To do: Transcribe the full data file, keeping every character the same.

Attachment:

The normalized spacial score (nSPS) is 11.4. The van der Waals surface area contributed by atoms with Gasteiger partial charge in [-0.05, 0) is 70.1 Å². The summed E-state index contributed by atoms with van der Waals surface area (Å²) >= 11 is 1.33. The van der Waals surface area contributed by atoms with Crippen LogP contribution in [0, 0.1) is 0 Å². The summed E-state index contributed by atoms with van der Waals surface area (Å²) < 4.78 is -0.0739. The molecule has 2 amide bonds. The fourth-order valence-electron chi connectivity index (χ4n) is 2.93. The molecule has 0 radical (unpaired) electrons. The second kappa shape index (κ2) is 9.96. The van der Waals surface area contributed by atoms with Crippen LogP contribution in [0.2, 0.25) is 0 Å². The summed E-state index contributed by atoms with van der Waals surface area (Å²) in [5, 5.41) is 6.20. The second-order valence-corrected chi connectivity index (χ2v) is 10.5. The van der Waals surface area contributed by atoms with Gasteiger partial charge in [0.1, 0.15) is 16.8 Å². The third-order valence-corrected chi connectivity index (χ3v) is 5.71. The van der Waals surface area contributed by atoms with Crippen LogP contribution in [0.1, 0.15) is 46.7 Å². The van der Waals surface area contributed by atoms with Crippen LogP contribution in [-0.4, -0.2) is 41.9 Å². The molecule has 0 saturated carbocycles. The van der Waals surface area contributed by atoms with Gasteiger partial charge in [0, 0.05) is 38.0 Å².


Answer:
The normalized spacial score (nSPS) is 11.4. The van der Waals surface area contributed by atoms with Gasteiger partial charge in [-0.05, 0) is 70.1 Å². The summed E-state index contributed by atoms with van der Waals surface area (Å²) >= 11 is 1.33. The van der Waals surface area contributed by atoms with Crippen LogP contribution in [0, 0.1) is 0 Å². The summed E-state index contributed by atoms with van der Waals surface area (Å²) < 4.78 is -0.0739. The molecule has 2 amide bonds. The fourth-order valence-electron chi connectivity index (χ4n) is 2.93. The molecule has 0 radical (unpaired) electrons. The second kappa shape index (κ2) is 9.96. The van der Waals surface area contributed by atoms with Crippen LogP contribution in [0.2, 0.25) is 0 Å². The summed E-state index contributed by atoms with van der Waals surface area (Å²) in [5, 5.41) is 6.20. The second-order valence-corrected chi connectivity index (χ2v) is 10.5. The van der Waals surface area contributed by atoms with Gasteiger partial charge in [0.1, 0.15) is 16.8 Å². The third-order valence-corrected chi connectivity index (χ3v) is 5.71. The van der Waals surface area contributed by atoms with Crippen LogP contribution in [0.1, 0.15) is 46.7 Å². The van der Waals surface area contributed by atoms with Crippen LogP contribution in [-0.4, -0.2) is 41.9 Å². The molecule has 0 saturated carbocycles. The van der Waals surface area contributed by atoms with Gasteiger partial charge in [0, 0.05) is 38.0 Å².